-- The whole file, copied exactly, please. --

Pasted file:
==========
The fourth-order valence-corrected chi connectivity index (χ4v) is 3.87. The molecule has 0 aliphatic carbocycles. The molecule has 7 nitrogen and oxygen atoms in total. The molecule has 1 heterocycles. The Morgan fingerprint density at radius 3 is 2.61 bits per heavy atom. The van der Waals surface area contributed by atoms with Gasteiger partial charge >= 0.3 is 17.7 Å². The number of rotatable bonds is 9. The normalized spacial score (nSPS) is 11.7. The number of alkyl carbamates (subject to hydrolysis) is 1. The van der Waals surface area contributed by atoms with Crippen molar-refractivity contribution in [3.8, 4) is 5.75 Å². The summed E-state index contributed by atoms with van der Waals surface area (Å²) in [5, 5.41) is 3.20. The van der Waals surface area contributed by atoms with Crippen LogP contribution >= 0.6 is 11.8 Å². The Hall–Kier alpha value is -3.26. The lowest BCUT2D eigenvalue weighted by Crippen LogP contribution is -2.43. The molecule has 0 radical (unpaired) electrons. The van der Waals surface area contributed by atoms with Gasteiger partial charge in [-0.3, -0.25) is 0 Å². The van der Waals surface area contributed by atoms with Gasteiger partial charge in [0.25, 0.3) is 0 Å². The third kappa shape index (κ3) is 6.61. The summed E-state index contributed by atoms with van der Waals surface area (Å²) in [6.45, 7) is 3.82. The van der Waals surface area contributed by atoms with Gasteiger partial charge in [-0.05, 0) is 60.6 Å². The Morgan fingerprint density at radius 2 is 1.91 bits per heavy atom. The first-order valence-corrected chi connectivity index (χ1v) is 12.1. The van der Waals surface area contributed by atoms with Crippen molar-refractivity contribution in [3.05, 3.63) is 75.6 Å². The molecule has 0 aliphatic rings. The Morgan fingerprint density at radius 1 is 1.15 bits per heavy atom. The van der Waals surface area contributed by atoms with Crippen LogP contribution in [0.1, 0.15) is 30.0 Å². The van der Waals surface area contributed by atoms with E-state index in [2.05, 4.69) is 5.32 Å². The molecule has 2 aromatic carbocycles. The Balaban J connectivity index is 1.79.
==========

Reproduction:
The fourth-order valence-corrected chi connectivity index (χ4v) is 3.87. The molecule has 0 aliphatic carbocycles. The molecule has 7 nitrogen and oxygen atoms in total. The molecule has 1 heterocycles. The Morgan fingerprint density at radius 3 is 2.61 bits per heavy atom. The van der Waals surface area contributed by atoms with Gasteiger partial charge >= 0.3 is 17.7 Å². The number of rotatable bonds is 9. The normalized spacial score (nSPS) is 11.7. The number of alkyl carbamates (subject to hydrolysis) is 1. The van der Waals surface area contributed by atoms with Crippen molar-refractivity contribution in [3.8, 4) is 5.75 Å². The summed E-state index contributed by atoms with van der Waals surface area (Å²) in [5, 5.41) is 3.20. The van der Waals surface area contributed by atoms with Crippen LogP contribution >= 0.6 is 11.8 Å². The Hall–Kier alpha value is -3.26. The lowest BCUT2D eigenvalue weighted by Crippen LogP contribution is -2.43. The molecule has 0 radical (unpaired) electrons. The van der Waals surface area contributed by atoms with Gasteiger partial charge in [-0.3, -0.25) is 0 Å². The van der Waals surface area contributed by atoms with Gasteiger partial charge in [0.25, 0.3) is 0 Å². The third kappa shape index (κ3) is 6.61. The summed E-state index contributed by atoms with van der Waals surface area (Å²) in [6.45, 7) is 3.82. The van der Waals surface area contributed by atoms with Gasteiger partial charge in [-0.05, 0) is 60.6 Å². The Morgan fingerprint density at radius 2 is 1.91 bits per heavy atom. The first-order valence-corrected chi connectivity index (χ1v) is 12.1. The van der Waals surface area contributed by atoms with Crippen molar-refractivity contribution in [3.05, 3.63) is 75.6 Å². The molecule has 0 aliphatic rings. The Morgan fingerprint density at radius 1 is 1.15 bits per heavy atom. The van der Waals surface area contributed by atoms with Crippen LogP contribution in [0.1, 0.15) is 30.0 Å². The van der Waals surface area contributed by atoms with E-state index in [2.05, 4.69) is 5.32 Å². The molecule has 2 aromatic carbocycles. The Balaban J connectivity index is 1.79.